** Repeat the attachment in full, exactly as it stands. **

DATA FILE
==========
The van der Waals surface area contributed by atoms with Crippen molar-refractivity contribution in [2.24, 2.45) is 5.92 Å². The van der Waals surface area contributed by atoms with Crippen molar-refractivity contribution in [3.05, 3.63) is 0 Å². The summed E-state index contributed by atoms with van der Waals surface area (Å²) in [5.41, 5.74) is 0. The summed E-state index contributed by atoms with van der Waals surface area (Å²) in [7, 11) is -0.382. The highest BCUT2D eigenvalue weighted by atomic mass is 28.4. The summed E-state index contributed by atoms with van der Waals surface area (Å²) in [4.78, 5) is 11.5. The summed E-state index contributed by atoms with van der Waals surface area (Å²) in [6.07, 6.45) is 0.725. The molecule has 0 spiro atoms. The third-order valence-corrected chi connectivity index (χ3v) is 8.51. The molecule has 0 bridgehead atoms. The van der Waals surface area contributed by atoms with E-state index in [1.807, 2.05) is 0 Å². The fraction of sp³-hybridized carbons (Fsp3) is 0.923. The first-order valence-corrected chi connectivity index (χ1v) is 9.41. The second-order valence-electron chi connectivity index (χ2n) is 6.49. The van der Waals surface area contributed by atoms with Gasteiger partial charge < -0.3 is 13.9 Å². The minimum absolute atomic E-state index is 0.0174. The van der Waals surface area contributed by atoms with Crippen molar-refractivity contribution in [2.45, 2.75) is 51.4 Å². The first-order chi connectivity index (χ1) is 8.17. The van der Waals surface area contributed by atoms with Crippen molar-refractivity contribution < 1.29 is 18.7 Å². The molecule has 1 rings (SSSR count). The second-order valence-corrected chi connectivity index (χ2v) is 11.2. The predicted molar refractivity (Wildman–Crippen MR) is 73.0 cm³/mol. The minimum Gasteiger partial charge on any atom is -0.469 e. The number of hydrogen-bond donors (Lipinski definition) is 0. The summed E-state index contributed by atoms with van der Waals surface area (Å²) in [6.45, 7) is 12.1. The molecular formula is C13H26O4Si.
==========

The van der Waals surface area contributed by atoms with Crippen molar-refractivity contribution in [2.24, 2.45) is 5.92 Å². The van der Waals surface area contributed by atoms with Crippen molar-refractivity contribution in [3.05, 3.63) is 0 Å². The summed E-state index contributed by atoms with van der Waals surface area (Å²) in [5.41, 5.74) is 0. The summed E-state index contributed by atoms with van der Waals surface area (Å²) in [7, 11) is -0.382. The highest BCUT2D eigenvalue weighted by atomic mass is 28.4. The summed E-state index contributed by atoms with van der Waals surface area (Å²) in [4.78, 5) is 11.5. The summed E-state index contributed by atoms with van der Waals surface area (Å²) in [6.07, 6.45) is 0.725. The molecule has 0 spiro atoms. The third-order valence-corrected chi connectivity index (χ3v) is 8.51. The molecule has 0 bridgehead atoms. The van der Waals surface area contributed by atoms with E-state index in [1.807, 2.05) is 0 Å². The fraction of sp³-hybridized carbons (Fsp3) is 0.923. The first-order valence-corrected chi connectivity index (χ1v) is 9.41. The second-order valence-electron chi connectivity index (χ2n) is 6.49. The van der Waals surface area contributed by atoms with Gasteiger partial charge < -0.3 is 13.9 Å². The minimum absolute atomic E-state index is 0.0174. The van der Waals surface area contributed by atoms with Crippen molar-refractivity contribution in [2.45, 2.75) is 51.4 Å². The first-order chi connectivity index (χ1) is 8.17. The van der Waals surface area contributed by atoms with Crippen molar-refractivity contribution < 1.29 is 18.7 Å². The molecule has 1 rings (SSSR count). The second-order valence-corrected chi connectivity index (χ2v) is 11.2. The predicted molar refractivity (Wildman–Crippen MR) is 73.0 cm³/mol. The minimum Gasteiger partial charge on any atom is -0.469 e. The number of hydrogen-bond donors (Lipinski definition) is 0. The summed E-state index contributed by atoms with van der Waals surface area (Å²) in [6.45, 7) is 12.1. The molecular formula is C13H26O4Si.